Audax Australia
This is the umbrella organisation running long distance cycling events in Australia Their website includes a calendar of events.

A place where cyclist can keep track of their mileage and any number of other statistics, as well as an attached forum.

A set of discussion forums covering almost every conceivable cycling related topic.

Cycling Adventurer
The Cycling Adventurer has tossed in the structured life of an urbanite to explore the world by bicycle. A well-written site detailing how he came to cycling, and what he learned along the way.

Crazy Guy on a Bike

Bicycle touring journals from all over the world, including a couple of my own.

Johns Cycles

This is my LBS on the Gold Coast. While they cater more to the racing market, their service, advice and workmanship is the best on the coast.

St Kilda Cycles

Importers of all manner of things hard to find in Australia, including the legendary Schmidt hub dynamo & E6 lights.


Wonderings and wanderings out and about in Portland, Oregon, US

The Journey
The journey begins in Perth, Western Australia.

Lance Notstrong
The "other" Lance!

Ms Mittens
The Wired Cat on-line

Iron Gambit

Aussie Writer and Cycletourist
A blog chronicling the writing and cycling of a seaside baby boomer.

Up in Alaska
Jill's subarctic journal about ice, bears and distant dreams of the midnight sun.

The Kin Chronicles
Taking mediocrity to a new level of ordinary.

Riding and running with a vengeance.

London Cycling Diary
Pedalling across the capital since August 2005.

CouchPilot-2-BikePilot (Zin's cycling blog)
Living an adventurous life with Type-2-Diabetes.

The adventures of Crazy Biker Chick
... Including cycling, adventuring, cooking, knitting and ranting.

Redneck Espanol
The two wheeled Spanish redneck.

Treadly and me
"Work is something I do between riding my bicycle".

Womanist philosophy and theology. Cycling, climbing, art, single-motherhood and fire-twirling.

Adrian Fitch's random rambling.
A bit about cycling, a bit about genealogy, a bit about radio but mostly a lot about nothing at all.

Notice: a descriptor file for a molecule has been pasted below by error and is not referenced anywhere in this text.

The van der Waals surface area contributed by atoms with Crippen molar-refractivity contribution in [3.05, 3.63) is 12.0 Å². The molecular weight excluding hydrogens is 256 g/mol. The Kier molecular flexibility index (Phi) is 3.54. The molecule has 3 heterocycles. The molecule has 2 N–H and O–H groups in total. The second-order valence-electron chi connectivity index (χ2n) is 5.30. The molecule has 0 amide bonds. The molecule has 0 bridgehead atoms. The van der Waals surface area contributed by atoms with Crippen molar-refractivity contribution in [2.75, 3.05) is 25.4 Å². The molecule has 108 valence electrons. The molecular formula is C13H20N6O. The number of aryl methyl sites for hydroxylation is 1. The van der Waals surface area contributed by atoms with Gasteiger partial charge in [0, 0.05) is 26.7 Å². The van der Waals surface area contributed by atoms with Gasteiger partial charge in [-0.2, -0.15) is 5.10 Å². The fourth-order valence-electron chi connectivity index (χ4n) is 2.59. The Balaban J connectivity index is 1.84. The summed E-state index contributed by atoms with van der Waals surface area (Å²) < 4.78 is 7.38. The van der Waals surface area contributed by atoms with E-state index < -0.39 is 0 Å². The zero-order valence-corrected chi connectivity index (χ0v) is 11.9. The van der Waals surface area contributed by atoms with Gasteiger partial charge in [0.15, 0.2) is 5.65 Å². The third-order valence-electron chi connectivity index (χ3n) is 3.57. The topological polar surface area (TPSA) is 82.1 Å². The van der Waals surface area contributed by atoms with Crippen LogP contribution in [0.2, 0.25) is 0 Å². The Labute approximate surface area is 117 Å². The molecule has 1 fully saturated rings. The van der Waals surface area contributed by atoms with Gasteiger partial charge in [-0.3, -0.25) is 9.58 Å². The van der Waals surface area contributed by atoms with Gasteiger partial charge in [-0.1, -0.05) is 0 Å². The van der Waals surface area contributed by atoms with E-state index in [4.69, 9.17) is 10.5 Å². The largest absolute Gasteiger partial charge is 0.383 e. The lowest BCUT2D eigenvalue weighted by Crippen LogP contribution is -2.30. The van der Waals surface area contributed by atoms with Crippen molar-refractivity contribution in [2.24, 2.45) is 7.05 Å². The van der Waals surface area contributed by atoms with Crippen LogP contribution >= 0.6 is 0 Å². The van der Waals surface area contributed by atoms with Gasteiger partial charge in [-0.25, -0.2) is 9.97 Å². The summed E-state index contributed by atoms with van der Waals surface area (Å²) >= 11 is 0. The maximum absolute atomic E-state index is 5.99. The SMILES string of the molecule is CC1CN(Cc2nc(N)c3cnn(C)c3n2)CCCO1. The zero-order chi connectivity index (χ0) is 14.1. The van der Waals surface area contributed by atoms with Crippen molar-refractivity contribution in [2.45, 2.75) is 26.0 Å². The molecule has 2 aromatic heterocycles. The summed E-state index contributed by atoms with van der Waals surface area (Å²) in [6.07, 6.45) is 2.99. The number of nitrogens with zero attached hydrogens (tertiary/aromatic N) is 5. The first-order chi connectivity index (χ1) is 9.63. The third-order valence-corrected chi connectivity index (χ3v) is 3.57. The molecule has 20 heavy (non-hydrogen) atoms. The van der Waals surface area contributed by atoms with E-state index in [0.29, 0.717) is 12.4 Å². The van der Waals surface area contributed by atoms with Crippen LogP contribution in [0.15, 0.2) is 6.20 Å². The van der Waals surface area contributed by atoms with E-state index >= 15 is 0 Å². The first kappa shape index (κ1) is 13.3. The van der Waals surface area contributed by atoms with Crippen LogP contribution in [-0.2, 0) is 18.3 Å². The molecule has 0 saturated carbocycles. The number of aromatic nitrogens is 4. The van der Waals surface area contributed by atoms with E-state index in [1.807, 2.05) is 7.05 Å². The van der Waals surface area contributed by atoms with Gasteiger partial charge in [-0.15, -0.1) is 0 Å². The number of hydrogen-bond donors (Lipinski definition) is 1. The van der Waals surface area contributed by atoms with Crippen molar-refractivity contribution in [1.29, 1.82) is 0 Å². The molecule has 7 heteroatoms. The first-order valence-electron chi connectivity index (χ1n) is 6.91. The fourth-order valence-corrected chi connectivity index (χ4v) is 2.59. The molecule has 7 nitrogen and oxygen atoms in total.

Geo's big adventure
The life and times of Geo.

It's about the bike
Musings on the cycling life.

Various cycling tidbits.

Industry Outsider
A blog about bikes and stuff.

Tweed Coast Treadly
An old man's bicycle riding diary.

A cyclist's life in Tenerife
(Canary Islands).

Bike to work to live to bike
It's never too late to get back on the bike

Stupid Hurts
Just the random scribblings of a guy with a bicycle

I'm not drunk enough for this
Really, I'm not.

What can I say? Just read it.

Mozam's cycling adventures
A random collection of the things I like to do most, and mostly that is to ride my bikes, bicycles that is... My musings from competitive riding, long distance endurance to puttering around the neighborhood..

More cycling blogs

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Thursday, February 22, 2007


It seems that time doesn't like me updating this blog. It's taken until now to get around to an entry I wanted to write three days ago. Monday night I took the mountain bike up to some single track on the sandhills at The Spit. That ride always has it's interesting moments with the way tyres tend to slide away when they hit a sand patch. I have to say that my skill at riding in sand is slowly improving -- it may have even saved my life after hitting a bump in the road at 62km/h last year.

On this particular occasion, the track was slightly more treacherous due to some storm damage that had gone through at some time in the recent past. Trying to avoid big holes while sliding through sand is always an interesting experience. Once I'd negotiated that, I was surprised to encounter some native wildlife up there. There seemed to be a colony of birds (I'm not sure which exact species they were) making the area their home. What was really surprising was that when I encountered them on the track, most of them seemed disinterested in flying away and were often content to run alongside me.

Obviously it took some trust on their part to do that, and I have no idea what I have done to earn that trust, but it happened several times during the course of the ride. It's quite staggering to think that something like this could happen in what is very close to the geographical centre of the Gold Coast (a city of 500,000 these days). Combine that with the restless sea breeze and the sound of the waves crashing in the back ground, and I could have been a million miles away.

It wasn't such a memorable night for the three canetoads that found their way under my wheels (although I really should have been in double-figures). I don't generally slow down for canetoads. Go and look up "canetoad" on wikipedia and you'll understand the rationale behind my thinking.


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